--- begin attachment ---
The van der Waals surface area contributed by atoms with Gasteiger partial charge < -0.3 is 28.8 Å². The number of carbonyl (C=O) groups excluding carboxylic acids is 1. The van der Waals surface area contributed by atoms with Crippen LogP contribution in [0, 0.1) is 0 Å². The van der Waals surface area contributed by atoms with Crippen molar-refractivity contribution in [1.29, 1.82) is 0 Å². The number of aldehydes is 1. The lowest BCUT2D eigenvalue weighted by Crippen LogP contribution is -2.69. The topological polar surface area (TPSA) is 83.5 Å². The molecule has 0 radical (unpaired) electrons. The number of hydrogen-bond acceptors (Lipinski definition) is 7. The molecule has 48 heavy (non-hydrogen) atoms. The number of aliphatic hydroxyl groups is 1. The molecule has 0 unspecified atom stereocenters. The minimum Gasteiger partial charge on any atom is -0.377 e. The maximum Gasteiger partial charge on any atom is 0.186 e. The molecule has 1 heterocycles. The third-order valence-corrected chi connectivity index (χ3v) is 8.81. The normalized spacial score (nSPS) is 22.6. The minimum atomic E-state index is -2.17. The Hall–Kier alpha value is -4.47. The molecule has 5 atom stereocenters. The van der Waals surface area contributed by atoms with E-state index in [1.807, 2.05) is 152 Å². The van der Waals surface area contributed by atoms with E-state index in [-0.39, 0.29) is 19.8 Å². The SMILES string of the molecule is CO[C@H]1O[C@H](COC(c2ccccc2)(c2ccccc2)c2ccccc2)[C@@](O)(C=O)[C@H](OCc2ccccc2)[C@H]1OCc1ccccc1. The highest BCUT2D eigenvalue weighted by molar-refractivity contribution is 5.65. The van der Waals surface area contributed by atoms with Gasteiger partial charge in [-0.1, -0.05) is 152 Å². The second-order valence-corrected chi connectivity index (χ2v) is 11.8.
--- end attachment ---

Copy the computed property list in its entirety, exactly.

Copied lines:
The van der Waals surface area contributed by atoms with Gasteiger partial charge < -0.3 is 28.8 Å². The number of carbonyl (C=O) groups excluding carboxylic acids is 1. The van der Waals surface area contributed by atoms with Crippen LogP contribution in [0, 0.1) is 0 Å². The van der Waals surface area contributed by atoms with Crippen molar-refractivity contribution in [1.29, 1.82) is 0 Å². The number of aldehydes is 1. The lowest BCUT2D eigenvalue weighted by Crippen LogP contribution is -2.69. The topological polar surface area (TPSA) is 83.5 Å². The molecule has 0 radical (unpaired) electrons. The number of hydrogen-bond acceptors (Lipinski definition) is 7. The molecule has 48 heavy (non-hydrogen) atoms. The number of aliphatic hydroxyl groups is 1. The molecule has 0 unspecified atom stereocenters. The minimum Gasteiger partial charge on any atom is -0.377 e. The maximum Gasteiger partial charge on any atom is 0.186 e. The molecule has 1 heterocycles. The third-order valence-corrected chi connectivity index (χ3v) is 8.81. The normalized spacial score (nSPS) is 22.6. The minimum atomic E-state index is -2.17. The Hall–Kier alpha value is -4.47. The molecule has 5 atom stereocenters. The van der Waals surface area contributed by atoms with E-state index in [1.807, 2.05) is 152 Å². The van der Waals surface area contributed by atoms with E-state index in [-0.39, 0.29) is 19.8 Å². The SMILES string of the molecule is CO[C@H]1O[C@H](COC(c2ccccc2)(c2ccccc2)c2ccccc2)[C@@](O)(C=O)[C@H](OCc2ccccc2)[C@H]1OCc1ccccc1. The highest BCUT2D eigenvalue weighted by molar-refractivity contribution is 5.65. The van der Waals surface area contributed by atoms with Gasteiger partial charge in [-0.1, -0.05) is 152 Å². The second-order valence-corrected chi connectivity index (χ2v) is 11.8.